The Northern states won the Civil War. This article elucidates some of the reasons why the North won and the South lost.
The American Civil War (1861-1865) is etched in our memory for many reasons. This battle led to the loss of hundreds of thousands of lives as a result of a direct conflict between the Northern and the Southern states of the United States of America. The primary issue at hand was that of slavery, as the Northern states wanted it abolished, while the Southern states wanted it to continue. This does not imply that the Southern states were cruel and domineering people who loved ruling over their slaves. They simply needed them to work on their agricultural farms and plantations. Slavery had been around for very long, and it had become a way of life for the Southern states and they were unwilling to give it up.
An often overlooked fact is that the Northerners were okay with Southern states allowing slavery. The penny dropped when Southerners migrating to Northern states were denied slaves as personal property. Southerners wanted their right to own slaves to continue outside the South, while the states that had abolished slavery were not okay with it.
The eventual winners of the American Civil War were the Northern states, but this was a victory that came at the cost of many lives. It was inevitable that the Northern states were to win, because they had rapidly embraced industrialization and had many advanced weapons and machinery in their possession in order to score an emphatic victory.
The Southern states primarily consisted of farmers and agricultural land owners, and their refusal to embrace industrialization played a great part in their loss. World history is rife with instances of an industrialized force triumphing over their less advanced enemies. Once the war had begun in full force, there was never any doubt about the eventual winners. It was only a matter of how long it would take, and how many lives would be lost. Once the war was over, slavery was abolished in the United States, once and for all.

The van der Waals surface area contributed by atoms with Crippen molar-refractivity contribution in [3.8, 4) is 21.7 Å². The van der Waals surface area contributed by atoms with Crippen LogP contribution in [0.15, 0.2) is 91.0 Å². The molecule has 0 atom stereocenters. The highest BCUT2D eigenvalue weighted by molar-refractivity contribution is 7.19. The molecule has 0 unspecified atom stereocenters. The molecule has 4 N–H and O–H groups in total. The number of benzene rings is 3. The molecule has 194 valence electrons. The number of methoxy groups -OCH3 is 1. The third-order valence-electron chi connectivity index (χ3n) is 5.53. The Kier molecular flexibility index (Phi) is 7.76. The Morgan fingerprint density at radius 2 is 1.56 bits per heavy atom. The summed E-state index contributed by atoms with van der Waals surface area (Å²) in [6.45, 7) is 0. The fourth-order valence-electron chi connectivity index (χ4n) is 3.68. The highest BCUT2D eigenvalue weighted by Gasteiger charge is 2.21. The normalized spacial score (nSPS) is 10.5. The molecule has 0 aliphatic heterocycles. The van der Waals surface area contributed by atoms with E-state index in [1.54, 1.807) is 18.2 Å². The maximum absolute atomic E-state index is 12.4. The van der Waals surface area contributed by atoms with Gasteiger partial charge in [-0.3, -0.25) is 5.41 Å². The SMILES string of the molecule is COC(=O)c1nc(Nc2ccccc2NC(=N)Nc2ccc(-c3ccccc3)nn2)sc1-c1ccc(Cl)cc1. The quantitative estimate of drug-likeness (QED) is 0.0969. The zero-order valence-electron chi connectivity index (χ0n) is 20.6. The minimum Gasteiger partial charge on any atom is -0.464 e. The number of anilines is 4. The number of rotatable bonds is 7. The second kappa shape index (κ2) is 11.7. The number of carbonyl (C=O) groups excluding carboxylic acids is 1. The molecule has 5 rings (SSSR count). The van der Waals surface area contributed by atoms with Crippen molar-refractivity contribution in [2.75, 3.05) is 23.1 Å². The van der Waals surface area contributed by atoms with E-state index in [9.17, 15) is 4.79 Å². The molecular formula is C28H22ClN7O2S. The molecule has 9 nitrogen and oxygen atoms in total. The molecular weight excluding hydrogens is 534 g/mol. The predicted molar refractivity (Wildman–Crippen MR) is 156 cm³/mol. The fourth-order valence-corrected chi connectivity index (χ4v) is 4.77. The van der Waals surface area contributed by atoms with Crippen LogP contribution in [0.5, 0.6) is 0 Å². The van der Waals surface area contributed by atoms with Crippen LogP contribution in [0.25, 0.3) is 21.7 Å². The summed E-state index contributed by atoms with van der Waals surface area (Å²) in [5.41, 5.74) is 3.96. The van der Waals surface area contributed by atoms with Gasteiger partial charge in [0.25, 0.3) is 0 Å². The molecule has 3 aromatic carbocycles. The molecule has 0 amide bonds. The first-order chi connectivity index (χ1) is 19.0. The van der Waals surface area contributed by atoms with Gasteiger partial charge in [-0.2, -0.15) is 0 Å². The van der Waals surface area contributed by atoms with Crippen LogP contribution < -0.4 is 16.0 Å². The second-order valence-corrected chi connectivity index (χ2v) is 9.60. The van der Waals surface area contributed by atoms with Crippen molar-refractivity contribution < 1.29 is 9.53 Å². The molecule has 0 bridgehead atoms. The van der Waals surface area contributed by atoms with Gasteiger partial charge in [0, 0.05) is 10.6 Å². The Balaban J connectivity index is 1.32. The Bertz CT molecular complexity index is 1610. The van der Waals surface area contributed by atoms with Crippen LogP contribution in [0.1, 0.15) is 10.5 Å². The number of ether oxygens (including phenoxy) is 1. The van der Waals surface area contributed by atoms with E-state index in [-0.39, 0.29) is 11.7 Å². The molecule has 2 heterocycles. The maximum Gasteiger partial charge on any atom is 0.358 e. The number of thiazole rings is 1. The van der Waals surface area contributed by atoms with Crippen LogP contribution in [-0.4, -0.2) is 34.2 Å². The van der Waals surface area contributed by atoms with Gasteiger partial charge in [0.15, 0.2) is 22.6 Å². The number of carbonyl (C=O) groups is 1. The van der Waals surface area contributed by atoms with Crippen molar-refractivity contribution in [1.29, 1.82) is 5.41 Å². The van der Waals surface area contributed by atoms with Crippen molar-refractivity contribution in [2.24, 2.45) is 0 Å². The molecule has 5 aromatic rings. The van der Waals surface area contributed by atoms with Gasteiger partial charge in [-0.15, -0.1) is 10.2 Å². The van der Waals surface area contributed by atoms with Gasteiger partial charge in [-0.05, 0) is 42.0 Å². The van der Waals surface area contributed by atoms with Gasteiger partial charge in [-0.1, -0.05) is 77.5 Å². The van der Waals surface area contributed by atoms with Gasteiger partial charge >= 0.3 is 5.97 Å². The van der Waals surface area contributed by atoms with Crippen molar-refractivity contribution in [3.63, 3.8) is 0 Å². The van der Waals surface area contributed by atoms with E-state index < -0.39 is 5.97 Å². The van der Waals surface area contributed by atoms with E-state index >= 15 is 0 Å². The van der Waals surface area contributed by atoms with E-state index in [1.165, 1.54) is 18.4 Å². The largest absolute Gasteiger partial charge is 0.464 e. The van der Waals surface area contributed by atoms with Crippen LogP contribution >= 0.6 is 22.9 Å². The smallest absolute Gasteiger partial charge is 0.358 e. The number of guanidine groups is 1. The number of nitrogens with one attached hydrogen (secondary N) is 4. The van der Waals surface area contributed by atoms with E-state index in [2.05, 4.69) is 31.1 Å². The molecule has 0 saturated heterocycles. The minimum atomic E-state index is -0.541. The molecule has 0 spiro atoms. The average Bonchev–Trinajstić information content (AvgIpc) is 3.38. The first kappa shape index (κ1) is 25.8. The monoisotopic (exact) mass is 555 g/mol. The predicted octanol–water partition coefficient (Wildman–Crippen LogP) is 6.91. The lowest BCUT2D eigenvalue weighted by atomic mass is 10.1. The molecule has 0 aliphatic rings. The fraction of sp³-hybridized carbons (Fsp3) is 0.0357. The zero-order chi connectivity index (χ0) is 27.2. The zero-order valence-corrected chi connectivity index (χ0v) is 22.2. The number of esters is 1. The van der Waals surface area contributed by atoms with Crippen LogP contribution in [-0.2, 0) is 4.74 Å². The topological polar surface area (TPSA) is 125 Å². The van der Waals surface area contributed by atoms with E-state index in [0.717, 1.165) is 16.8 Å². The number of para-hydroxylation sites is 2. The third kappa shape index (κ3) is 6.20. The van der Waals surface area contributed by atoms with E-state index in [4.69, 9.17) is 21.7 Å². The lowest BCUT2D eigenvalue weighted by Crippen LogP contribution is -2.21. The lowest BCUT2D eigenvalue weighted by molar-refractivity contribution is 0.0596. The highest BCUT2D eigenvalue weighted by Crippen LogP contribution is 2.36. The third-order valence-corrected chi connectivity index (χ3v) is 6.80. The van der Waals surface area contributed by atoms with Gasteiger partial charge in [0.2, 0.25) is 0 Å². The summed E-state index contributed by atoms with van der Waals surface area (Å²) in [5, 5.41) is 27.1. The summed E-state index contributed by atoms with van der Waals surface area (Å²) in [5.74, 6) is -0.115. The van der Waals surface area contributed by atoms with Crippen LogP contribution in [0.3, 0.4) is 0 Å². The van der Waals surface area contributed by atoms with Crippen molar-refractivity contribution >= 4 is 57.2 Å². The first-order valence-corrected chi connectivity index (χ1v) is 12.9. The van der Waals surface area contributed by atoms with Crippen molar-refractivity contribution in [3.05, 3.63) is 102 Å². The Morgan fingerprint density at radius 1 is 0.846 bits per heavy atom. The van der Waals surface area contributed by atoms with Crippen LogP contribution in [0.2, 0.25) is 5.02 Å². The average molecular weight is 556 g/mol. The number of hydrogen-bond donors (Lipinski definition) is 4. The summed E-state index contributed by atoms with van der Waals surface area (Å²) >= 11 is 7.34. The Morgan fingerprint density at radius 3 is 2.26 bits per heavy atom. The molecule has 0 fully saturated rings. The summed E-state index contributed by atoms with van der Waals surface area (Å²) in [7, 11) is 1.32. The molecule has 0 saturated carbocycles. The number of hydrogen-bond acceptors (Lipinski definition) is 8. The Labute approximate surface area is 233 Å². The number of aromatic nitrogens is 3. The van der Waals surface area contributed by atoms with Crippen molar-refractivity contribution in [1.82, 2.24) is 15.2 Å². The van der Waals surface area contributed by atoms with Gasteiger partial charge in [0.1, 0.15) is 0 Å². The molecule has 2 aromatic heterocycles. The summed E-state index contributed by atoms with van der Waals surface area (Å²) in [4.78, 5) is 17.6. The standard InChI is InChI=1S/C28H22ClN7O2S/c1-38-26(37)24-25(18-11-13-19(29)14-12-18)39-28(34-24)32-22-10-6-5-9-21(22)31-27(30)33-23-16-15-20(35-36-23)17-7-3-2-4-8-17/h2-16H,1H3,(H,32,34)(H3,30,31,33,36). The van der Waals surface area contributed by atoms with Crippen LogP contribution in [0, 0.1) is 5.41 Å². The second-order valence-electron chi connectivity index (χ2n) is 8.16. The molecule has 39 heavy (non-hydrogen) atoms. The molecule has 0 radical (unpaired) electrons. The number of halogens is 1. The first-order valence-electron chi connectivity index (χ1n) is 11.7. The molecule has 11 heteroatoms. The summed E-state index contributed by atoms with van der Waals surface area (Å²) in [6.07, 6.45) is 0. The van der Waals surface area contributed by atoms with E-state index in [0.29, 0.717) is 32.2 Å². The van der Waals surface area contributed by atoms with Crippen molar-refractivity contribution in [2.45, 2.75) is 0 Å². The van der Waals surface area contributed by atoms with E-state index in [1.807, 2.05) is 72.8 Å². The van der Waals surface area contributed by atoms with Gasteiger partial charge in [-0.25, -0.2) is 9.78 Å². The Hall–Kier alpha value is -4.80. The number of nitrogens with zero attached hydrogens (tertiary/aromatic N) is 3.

Why the Northern States Won the Civil War…
There are many reasons why the North won the Civil War so comprehensively. The most elemental reason is that they had a larger and superior number of forces and soldiers. The resources at their disposal were immense. Financial resources, manpower, advanced equipment and greater economic leverage are all clear reasons why the Northern states won this war.
The strategy of the North was set from the very beginning of the war, and sticking to it made it impossible for them to win. The strategy was known as the ‘Anaconda Plan’, and it primarily focused on driving towards the capital of the Confederacy, Richmond, while simultaneously controlling the Mississippi river. The attacks from the Southern states were disorganized and their strategy was alterable.
Why the Southern States Lost the Civil War…
There are always 2 sides to any story, and if the North won the Civil War due to their superiority in numbers and resources and a proper strategy, the South’s loss can also be attributed to a few causes. The Southern states were primarily fighting for individual Governments for each state, and this ultimately led to their downfall. There was no unity within the camp and the very thing that they went to war for was the main reason of their loss. There was a constant battle for supremacy within the states of the Confederacy, and this led to a lack of unison and a strong presence of disorganization.
Jefferson Davis was the face of the Southern states, but he was an incompetent leader. He mixed up his roles of President and general and made a lot of wrong decisions as a result. In the process he assigned a lot of wrong men to prominent roles in the army, and there was never a clear strategy in place. The internal strife and infighting also contributed to the lack of proper organization and unison within the army of the Southern states.
The South never really gained support from European countries due to their inability to get their message across properly. This led to a worldwide condemnation of the Confederacy. For the first 2 years of the war, the South also withheld their cotton production from the rest of the world, and this also played a significant part in their defeat. All these factors combined with the loss of crucial battles at crucial moments meant that the Southern states were heading for an inevitable defeat.
The Southern states had a primarily agrarian society and these were ultimately no match for the rapidly advancing and industrialized armies of the North. The sheer numbers of the North cannot be dismissed as a major role player in the North’s ultimate victory. There was only ever going to be one winner of the war.